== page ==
Thursday, 9 August 2012

No aid for U-Turn Cam: Big ball for Armageddon: How to assault your TV: Great wall Wallies: and Thames town.

Quite a lot of solar activity, not a jot of atmospheric movement and a dribble of lack of cold stuff at the Castle this morn, I am hoping to do a bit of vandalism on the garden and try to stop his Maj from kidnapping frogs.

And the interweb thingy seems to have gorn tits up-again.

U-Turn Cam fielded a pre-recorded question from an emotional cancer patient who demanded an explanation for why the UK's spends £11bn a year on international when the cost of treatment could not be met by her local authority.
The caller, whose name was given as Anna from Finchley, told shit for brains Dave that her local health authority is "begging charities for money" in order to pay for the drugs she requires.
According to knob head Cameron “One thing we've done over the last couple of years is invest in vaccines and immunisations for children in the poorest countries in the world.”
"That act alone has probably saved the lives of about 3million children.”
"We are having a tough time at the moment but we must keep promises to the poorest countries in the world."
The Prime Monster then said that health service funding had been increased and initiatives to help cancer sufferers afford new treatments had been put in place.

And like all the other piss poor policies it’s not working is it....

To cope with the expected Armageddon Chinese inventor Yang Zongfu has built himself a 13ft diameter spherical Ark complete with room for three people a year's worth of food and water, three weeks worth of oxygen when sealed, and 75 airbags.
To test his gyroscopic savior sphere — which took two years and $1.5 million Yuan (approximately $236,000) — the inventor claims he slammed it with motor vehicles at speeds of 60 miles per hour (the would-be wasteland warriors inside barely noticed, he says).
And then he boarded Noah's Ark and launched himself down a 164-foot slope emerging triumphant and unharmed, his mouth bloody from a "seatbelt cut."

What a load of old spherical dangly bits....

Seth Horvitz ordered a nice new TV, a Westinghouse 39-inch LCD, for about $320 from a third-party electronics seller on Amazon.
On Tuesday evening, a large, oblong box arrived at his doorstep via UPS Ground.
“When I saw some metal parts inside the box, I thought, ‘Maybe this is a TV stand or mount or something,’” Horvitz said in a phone interview with Wired.
“When I realized it was an assault rifle, it was pure shock and disbelief.”
Not being one to want a personal “shock and awe” arsenal of his own, Horvitz contacted the D.C. police. They immediately confiscated the box, which contained a semi-automatic Sig Sauer 716 patrol rifle. The police informed Horvitz that the gun was illegal in the District of Columbia.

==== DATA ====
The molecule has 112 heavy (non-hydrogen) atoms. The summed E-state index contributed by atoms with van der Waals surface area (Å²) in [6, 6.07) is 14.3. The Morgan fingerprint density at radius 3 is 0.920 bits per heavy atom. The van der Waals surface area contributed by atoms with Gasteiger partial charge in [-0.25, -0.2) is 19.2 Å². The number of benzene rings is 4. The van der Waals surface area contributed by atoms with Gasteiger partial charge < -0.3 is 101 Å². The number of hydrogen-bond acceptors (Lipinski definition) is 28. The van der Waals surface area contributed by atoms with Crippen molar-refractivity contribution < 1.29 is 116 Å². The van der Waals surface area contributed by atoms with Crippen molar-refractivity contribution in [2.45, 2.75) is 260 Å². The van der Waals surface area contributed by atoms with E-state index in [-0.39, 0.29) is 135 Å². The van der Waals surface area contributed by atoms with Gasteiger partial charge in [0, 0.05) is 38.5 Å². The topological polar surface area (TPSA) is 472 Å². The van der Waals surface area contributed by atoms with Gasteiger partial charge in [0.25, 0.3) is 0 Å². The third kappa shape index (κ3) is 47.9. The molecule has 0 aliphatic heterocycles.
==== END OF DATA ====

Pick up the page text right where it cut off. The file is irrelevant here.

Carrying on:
More bang for your Bucks?

A massive section of the centuries-old Great Wall of China has collapsed after bungling workmen in northern China dug up a city square in front of it.
Tons of bricks and rubble crashed down from the 100ft section of the ancient wall running through Zhangjiakou, in Hebei province, in the early hours of the morning.
Locals say the collapse happened after weeks of torrential rain combined with major road works in front of the wall's foundations.
"There is an investigation into the causes of the collapse. A number of things may have contributed, including the building work," said one city official.
"But we have a conservation and rebuilding plan and it is already underway," they added.

Good job it wasn’t a new one....

And finally:

Thames Town, in Shanghai, is a replica of small English town complete with everything you might expect, except the people.
The buildings of Thames Town copy the real ones in England so closely that complaints have been filed by English pub owners, and this genuine British look was exactly what was supposed to draw people to this place.
Only, like many other ambitious and expensive Chinese projects, Thames Town failed to impress a lot of people and is now virtually a ghost town in Shanghai, the city that drive’s China’s economy.

Located near the last stop of Line 9, Thames Town opened its gates in 2006, as part of Shanghai’s One City Nine Towns project, as a satellite settlement designed to house around 10,000 people in low-rise apartments and classic English houses. As the name suggests, it was supposed to be a piece of London right in China, complete with cobbled streets, red telephone booths, street names like Oxford or Queen, a Gothic cathedral, and of course, a fake Thames river.
Thames Town really looks English, but with all the money invested in marketing, the place never really took off. Except for a handful of people who actually live there and the visitors who come to take their picture taken with the English surroundings, Thames Town is a ghost town.
After Shanghai Hengde priced the villas and houses at between $600,000 and $750,000 for 307 – 377 square meters, there weren’t very many takers. Apartments are a little cheaper, but at $750.

That’s nearly as expensive as the real thing…

And today’s thought:
Too much information Olympics




A K Haart said...

“When I realized it was an assault rifle, it was pure shock and disbelief.”

I wonder what kind of review he left?

CherryPie said...

That last photo is rather disturbing!

Angus Dei said...

Bet it wasn't five star AK, it seems that in the land where the right to bear arms is in the constitution only certain arms are constitutional:)

It is nasty isn't it CherryPie:)